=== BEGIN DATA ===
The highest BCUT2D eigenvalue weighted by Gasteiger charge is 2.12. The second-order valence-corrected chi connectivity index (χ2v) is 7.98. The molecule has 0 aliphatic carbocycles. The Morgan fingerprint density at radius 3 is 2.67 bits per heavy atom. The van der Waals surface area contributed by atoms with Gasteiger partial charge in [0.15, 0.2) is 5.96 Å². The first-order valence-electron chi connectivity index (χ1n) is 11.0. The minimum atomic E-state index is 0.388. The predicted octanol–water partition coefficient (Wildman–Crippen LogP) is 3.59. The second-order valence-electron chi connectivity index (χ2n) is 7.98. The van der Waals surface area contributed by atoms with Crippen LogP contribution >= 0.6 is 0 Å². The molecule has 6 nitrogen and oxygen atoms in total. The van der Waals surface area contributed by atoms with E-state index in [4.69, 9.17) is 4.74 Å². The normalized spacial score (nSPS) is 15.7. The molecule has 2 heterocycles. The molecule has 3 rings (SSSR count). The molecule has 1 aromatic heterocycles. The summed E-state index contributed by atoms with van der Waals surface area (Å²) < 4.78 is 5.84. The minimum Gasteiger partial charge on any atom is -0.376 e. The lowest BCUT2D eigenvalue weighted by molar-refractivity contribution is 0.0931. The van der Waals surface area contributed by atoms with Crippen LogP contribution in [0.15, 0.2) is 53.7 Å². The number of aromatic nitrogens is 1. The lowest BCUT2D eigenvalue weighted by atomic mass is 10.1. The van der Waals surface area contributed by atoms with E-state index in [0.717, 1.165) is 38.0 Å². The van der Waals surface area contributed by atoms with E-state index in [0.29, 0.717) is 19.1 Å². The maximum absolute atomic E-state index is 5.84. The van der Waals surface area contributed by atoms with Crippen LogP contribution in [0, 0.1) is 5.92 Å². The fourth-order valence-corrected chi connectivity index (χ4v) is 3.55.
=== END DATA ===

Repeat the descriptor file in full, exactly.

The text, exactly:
The highest BCUT2D eigenvalue weighted by Gasteiger charge is 2.12. The second-order valence-corrected chi connectivity index (χ2v) is 7.98. The molecule has 0 aliphatic carbocycles. The Morgan fingerprint density at radius 3 is 2.67 bits per heavy atom. The van der Waals surface area contributed by atoms with Gasteiger partial charge in [0.15, 0.2) is 5.96 Å². The first-order valence-electron chi connectivity index (χ1n) is 11.0. The minimum atomic E-state index is 0.388. The predicted octanol–water partition coefficient (Wildman–Crippen LogP) is 3.59. The second-order valence-electron chi connectivity index (χ2n) is 7.98. The van der Waals surface area contributed by atoms with Crippen LogP contribution >= 0.6 is 0 Å². The molecule has 6 nitrogen and oxygen atoms in total. The van der Waals surface area contributed by atoms with E-state index in [4.69, 9.17) is 4.74 Å². The normalized spacial score (nSPS) is 15.7. The molecule has 2 heterocycles. The molecule has 3 rings (SSSR count). The molecule has 1 aromatic heterocycles. The summed E-state index contributed by atoms with van der Waals surface area (Å²) < 4.78 is 5.84. The minimum Gasteiger partial charge on any atom is -0.376 e. The lowest BCUT2D eigenvalue weighted by molar-refractivity contribution is 0.0931. The van der Waals surface area contributed by atoms with Crippen LogP contribution in [0.15, 0.2) is 53.7 Å². The number of aromatic nitrogens is 1. The lowest BCUT2D eigenvalue weighted by atomic mass is 10.1. The van der Waals surface area contributed by atoms with E-state index in [0.717, 1.165) is 38.0 Å². The van der Waals surface area contributed by atoms with E-state index in [0.29, 0.717) is 19.1 Å². The maximum absolute atomic E-state index is 5.84. The van der Waals surface area contributed by atoms with Crippen LogP contribution in [0, 0.1) is 5.92 Å². The fourth-order valence-corrected chi connectivity index (χ4v) is 3.55.